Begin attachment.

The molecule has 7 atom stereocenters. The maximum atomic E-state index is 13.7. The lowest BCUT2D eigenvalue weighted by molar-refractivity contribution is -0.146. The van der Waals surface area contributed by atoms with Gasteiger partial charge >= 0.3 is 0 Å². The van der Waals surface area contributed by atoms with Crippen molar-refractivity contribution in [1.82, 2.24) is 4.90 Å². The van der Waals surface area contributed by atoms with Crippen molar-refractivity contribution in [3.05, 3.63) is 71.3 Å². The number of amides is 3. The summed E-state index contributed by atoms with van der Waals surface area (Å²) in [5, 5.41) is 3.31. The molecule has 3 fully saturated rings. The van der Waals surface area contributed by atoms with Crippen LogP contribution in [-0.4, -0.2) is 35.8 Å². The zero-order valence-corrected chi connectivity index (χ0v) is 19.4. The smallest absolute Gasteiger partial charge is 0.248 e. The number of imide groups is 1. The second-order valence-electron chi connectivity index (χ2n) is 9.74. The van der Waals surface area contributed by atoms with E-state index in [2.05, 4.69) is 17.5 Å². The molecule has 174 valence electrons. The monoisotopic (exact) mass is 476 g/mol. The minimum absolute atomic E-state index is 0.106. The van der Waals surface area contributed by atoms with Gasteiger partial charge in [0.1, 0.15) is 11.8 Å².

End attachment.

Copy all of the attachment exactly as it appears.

The molecule has 7 atom stereocenters. The maximum atomic E-state index is 13.7. The lowest BCUT2D eigenvalue weighted by molar-refractivity contribution is -0.146. The van der Waals surface area contributed by atoms with Gasteiger partial charge >= 0.3 is 0 Å². The van der Waals surface area contributed by atoms with Crippen molar-refractivity contribution in [1.82, 2.24) is 4.90 Å². The van der Waals surface area contributed by atoms with Crippen molar-refractivity contribution in [3.05, 3.63) is 71.3 Å². The number of amides is 3. The summed E-state index contributed by atoms with van der Waals surface area (Å²) in [5, 5.41) is 3.31. The molecule has 3 fully saturated rings. The van der Waals surface area contributed by atoms with Crippen LogP contribution in [-0.4, -0.2) is 35.8 Å². The zero-order valence-corrected chi connectivity index (χ0v) is 19.4. The smallest absolute Gasteiger partial charge is 0.248 e. The number of imide groups is 1. The second-order valence-electron chi connectivity index (χ2n) is 9.74. The van der Waals surface area contributed by atoms with E-state index in [2.05, 4.69) is 17.5 Å². The molecule has 174 valence electrons. The monoisotopic (exact) mass is 476 g/mol. The minimum absolute atomic E-state index is 0.106. The van der Waals surface area contributed by atoms with Gasteiger partial charge in [0.1, 0.15) is 11.8 Å².